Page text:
hoarse


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hoarse

 (hôrs)
adj. hoars·er, hoars·est
1. Rough or grating in sound: a hoarse cry.
2. Having or characterized by a husky, grating voice: yelled ourselves hoarse.

[Middle English hos, hors, from Old English hās, *hārs.]

hoarse′ly adv.
hoarse′ness n.

hoarse

(hɔːs)
adj
1. gratingly harsh or raucous in tone
2. low, harsh, and lacking in intensity: a hoarse whisper.
3. having a husky voice, as through illness, shouting, etc
[C14: of Scandinavian origin; related to Old Norse hās, Old Saxon hēs]
ˈhoarsely adv
ˈhoarseness n

hoarse

(hɔrs, hoʊrs)

adj. hoars•er, hoars•est.
1. having a vocal tone characterized by weakness of intensity and excessive breathiness; husky.
2. having a raucous voice.
3. making a harsh, low sound.
[1350–1400; Middle English hors < Old Norse *hārs (assumed variant of hāss); c. Old English hās, Old Saxon hēs, Old High German heis]
hoarse′ly, adv.
hoarse′ness, n.
ThesaurusAntonymsRelated WordsSynonymsLegend:
Adj.1.hoarse - deep and harsh sounding as if from shouting or illness or emotion; "gruff voices"; "the dog's gruff barking"; "hoarse cries"; "makes all the instruments sound powerful but husky"- Virgil Thomson
cacophonic, cacophonous - having an unpleasant sound; "as cacophonous as a henyard"- John McCarten

hoarse

hoarse

adjective
1. Low and grating in sound:
2. Disagreeable to the sense of hearing:
Translations
أجَش، خَشِنمبحوحمُصاب بِبَحَّه، أجَش الصَّوْت
chraplavýchraptivýochraptělý
hæs
hás, rámur
kimusšaižusužkimęsužkimimas
aizsmacis
zachrípnutý
hripav

hoarse

[hɔːs] ADJ (hoarser (compar) (hoarsest (superl))) → ronco
to be hoarsetener la voz ronca
in a hoarse voicecon voz ronca
to shout o.s. hoarseenronquecer a fuerza de gritar

hoarse

[ˈhɔːrs] adj [person] → enroué(e); [voice] → rauque; [whisper] → rauque
to shout o.s. hoarse → s'égosiller jusqu'à en perdre la voix

hoarse

adj (+er)heiser; he shouted himself hoarseer schrie sich heiser; you sound rather hoarsedeine Stimme klingt heiser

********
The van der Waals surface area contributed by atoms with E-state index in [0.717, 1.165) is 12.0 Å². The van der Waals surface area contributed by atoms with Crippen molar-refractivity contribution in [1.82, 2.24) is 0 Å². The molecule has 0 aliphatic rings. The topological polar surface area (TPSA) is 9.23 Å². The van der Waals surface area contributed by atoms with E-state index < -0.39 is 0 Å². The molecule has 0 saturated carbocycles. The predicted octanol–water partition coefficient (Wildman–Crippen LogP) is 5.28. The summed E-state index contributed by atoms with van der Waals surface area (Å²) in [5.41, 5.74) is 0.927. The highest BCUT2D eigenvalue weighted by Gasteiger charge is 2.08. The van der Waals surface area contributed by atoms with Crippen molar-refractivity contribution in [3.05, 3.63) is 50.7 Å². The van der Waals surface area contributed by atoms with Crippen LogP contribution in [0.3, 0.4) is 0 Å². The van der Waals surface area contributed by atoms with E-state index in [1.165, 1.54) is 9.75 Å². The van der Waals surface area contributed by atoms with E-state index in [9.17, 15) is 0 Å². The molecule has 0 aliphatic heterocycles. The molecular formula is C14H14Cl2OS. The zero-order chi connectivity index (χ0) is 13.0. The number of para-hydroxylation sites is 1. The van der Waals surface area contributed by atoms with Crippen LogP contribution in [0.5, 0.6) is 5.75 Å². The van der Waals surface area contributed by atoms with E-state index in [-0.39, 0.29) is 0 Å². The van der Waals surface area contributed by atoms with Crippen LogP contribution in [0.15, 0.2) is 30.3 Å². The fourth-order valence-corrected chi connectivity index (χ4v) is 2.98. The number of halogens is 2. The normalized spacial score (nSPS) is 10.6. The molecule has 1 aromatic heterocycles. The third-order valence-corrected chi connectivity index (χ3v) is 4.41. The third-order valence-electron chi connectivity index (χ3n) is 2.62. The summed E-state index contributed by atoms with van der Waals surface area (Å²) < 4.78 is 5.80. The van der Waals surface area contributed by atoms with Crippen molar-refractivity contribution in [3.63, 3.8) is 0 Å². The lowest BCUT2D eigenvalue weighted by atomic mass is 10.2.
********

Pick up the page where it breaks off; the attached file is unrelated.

hoarse

[hɔːs] adj (-r (comp) (-st (superl))) → rauco/a
they shouted themselves hoarse → si sono sgolati a forza di urlare

hoarse

(hoːs) adjective
1. (of voices, shouts etc) rough; harsh. a hoarse cry; His voice sounds hoarse.
2. having a hoarse voice, usually because one has a cold or cough, or because one has been shouting. You sound hoarse – have you a cold?; The spectators shouted themselves hoarse.
ˈhoarseness noun

hoarse

a. ronco-a; áspero-a.

hoarse

adj ronco; to be — estar ronco, tener la voz ronca
References in classic literature ?
But there came a time when during the fever fits she began to talk in a hoarse, broken voice, to play on the coverlet as if on her beloved little piano, and try to sing with a throat so swollen that there was no music left, a time when she did not know the familiar faces around her, but addressed them by wrong names, and called imploringly for her mother.
His breathing was hoarse, and he always had a cough.
My boy, Liberty does not come from colors, they only show party, and all the liberty you can get out of them is, liberty to get drunk at other people's expense, liberty to ride to the poll in a dirty old cab, liberty to abuse any one that does not wear your color, and to shout yourself hoarse at what you only half-understand -- that's your liberty
The one image which the word "Socialist" brought to Jurgis was of poor little Tamoszius Kuszleika, who had called himself one, and would go out with a couple of other men and a soap-box, and shout himself hoarse on a street corner Saturday nights.
Sobs, heavy, hoarse and loud, shook the chair, and great tears fell through his fingers on the floor; just such tears, sir, as you dropped into the coffin where lay your first-born son; such tears, woman, as you shed when you heard the cries of your dying babe.
She came churning along, now, making a deal of noise of one kind or another, and aggravating it every now and then by blowing a hoarse whistle.
Troop after troop of citizens came to serenade Wilson, and require a speech, and shout themselves hoarse over every sentence that fell from his lips--for all his sentences were golden, now, all were marvelous.
Two hoarse whispers delivered the same awful word simultaneously to the brooding night:
You appear to me a little hoarse already, and when you consider what demand of voice and what fatigues tomorrow will bring, I think it would be no more than common prudence to stay at home and take care of yourself tonight.
It struck twelve--I waited till the time-piece had concluded its silver chime, and the clock its hoarse, vibritting stroke, and then I proceeded.
Really, when he opened on me in that unreasonable tone of displeasure after I had scolded Heathcliff till I was hoarse for him, I did not care hardly what they did to each other; especially as I felt that, however the scene closed, we should all be driven asunder for nobody knows how long
Colin listened and heard it, the oddest sound in the world to hear inside a house, a hoarse "caw-caw.